Opportunities have been few and far between during the past year to indulge in the enjoyment and appreciation of large scale exhibitions, so the Javett Art Centre’s presentation of WILLEM BOSHOFF – WORD WOES, offers art lovers a unique experience. Conceived by curator Helene Smuts, this comprehensive exhibition featuring both early and mature work by Willem Boshoff, offers an overview of the artist’s prolific output over more than five decades.
“ABAMFUSA LAWULA/THE PURPLE SHALL GOVERN is framed around the purple rain incident that took place in Cape Town on 2 September 1989. Police were spraying purple dye on protesters to mark them for later identification and arrest. One daring protester jumped on the water-car and turned the dye on the police. Soon after that graffiti appeared on the city walls and even on police vehicles which stated: The purple shall govern, a clever twist from the African Freedom Charter which states that the people shall govern”.
Boshoff is known for his use of unconventional tactics to challenge the utilisation of language as both an instrument of cultural identity and of cultural exclusion. He describes his works, whether sculptural or graphic, as conceptual books and he challenges the viewer to ‘read’ them.
The exhibition title, Word Woes (taken from a signature work), is understood in both English and Afrikaans. In either language the two words look identical, but their meaning is very different. Describing himself as a ‘linguistic terrorist’, the artist engages the viewer by using everyday words spelt the same in both languages but which have radically different meanings.
The exhibition features both new and early works from the 1990s, such as Abumfusa Lawula – the Purple Shall Govern, presenting lines from popular struggle songs sung during protest marches against the apartheid state. The original words are printed in a large font, which South Africans who speak and read indigenous languages can read from a comfortable distance whereas those who understand English only, need to walk right up to the work for a translation, to read between the lines as it were.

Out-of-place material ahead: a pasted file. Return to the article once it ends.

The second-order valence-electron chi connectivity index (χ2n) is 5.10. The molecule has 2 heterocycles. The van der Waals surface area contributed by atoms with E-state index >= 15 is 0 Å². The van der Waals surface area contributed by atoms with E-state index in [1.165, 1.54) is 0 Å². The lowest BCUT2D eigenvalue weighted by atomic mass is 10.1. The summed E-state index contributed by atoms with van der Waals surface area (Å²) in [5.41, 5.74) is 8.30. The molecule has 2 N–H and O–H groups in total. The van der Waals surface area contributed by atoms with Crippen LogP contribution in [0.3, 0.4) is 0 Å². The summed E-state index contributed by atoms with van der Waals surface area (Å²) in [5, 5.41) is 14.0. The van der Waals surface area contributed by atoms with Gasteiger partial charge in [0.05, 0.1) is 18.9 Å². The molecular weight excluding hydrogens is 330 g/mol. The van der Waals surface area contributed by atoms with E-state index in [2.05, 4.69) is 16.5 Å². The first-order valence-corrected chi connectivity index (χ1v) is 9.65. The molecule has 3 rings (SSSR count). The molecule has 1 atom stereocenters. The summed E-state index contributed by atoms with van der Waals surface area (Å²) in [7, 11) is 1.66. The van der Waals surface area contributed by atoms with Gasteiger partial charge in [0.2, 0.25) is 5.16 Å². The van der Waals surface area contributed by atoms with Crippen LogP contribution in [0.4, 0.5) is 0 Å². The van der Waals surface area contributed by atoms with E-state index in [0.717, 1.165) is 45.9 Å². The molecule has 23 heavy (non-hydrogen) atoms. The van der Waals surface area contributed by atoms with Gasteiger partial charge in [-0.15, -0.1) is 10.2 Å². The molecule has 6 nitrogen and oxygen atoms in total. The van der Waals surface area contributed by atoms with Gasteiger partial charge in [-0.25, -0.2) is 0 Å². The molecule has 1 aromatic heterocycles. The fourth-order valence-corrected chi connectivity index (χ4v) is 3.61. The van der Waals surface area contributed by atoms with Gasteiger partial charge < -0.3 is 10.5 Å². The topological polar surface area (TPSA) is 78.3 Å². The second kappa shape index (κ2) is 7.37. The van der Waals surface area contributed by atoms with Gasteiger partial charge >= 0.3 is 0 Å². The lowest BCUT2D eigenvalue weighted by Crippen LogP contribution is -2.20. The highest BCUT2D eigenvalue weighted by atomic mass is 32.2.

Blind Alphabet, possibly Boshoff’s most famous work, is also on display. This is a three-dimensional dictionary of more than 330 units, of which 90 are on display at the Javett-UP. In an inversion of power relations, the work creates a dependency on the touching and reading skills of blind guides. Without visually impaired people in attendance, the Blind Alphabet remains lost to the sighted – an exercise in aesthetic futility. Each work is labelled in a complex braille essay whereby the blind enlighten the sighted.
Boshoff’s artistic activism presents a critical perspective on the social and political reality of our time. He is professor of Fine Art at the University of the Free State and in this capacity due to the wide ranging inter-disciplinary research of his work, he recently became the first South African artist to achieve an A-rating from the Department of Science and Technology’s National Research Foundation (NRF). He has enjoyed long standing collaboration with the Smithsonian Museum of African Art and is included in major local and international collections.
The exhibition will be accompanied by an extensive public programme, an online platform featuring documentary films and podcasts on the artist, works not included on the exhibition and a range of recorded seminars and panel discussions. There will be guided tours, student workshops and various public events over the ten month run which concludes on 9th January 2022.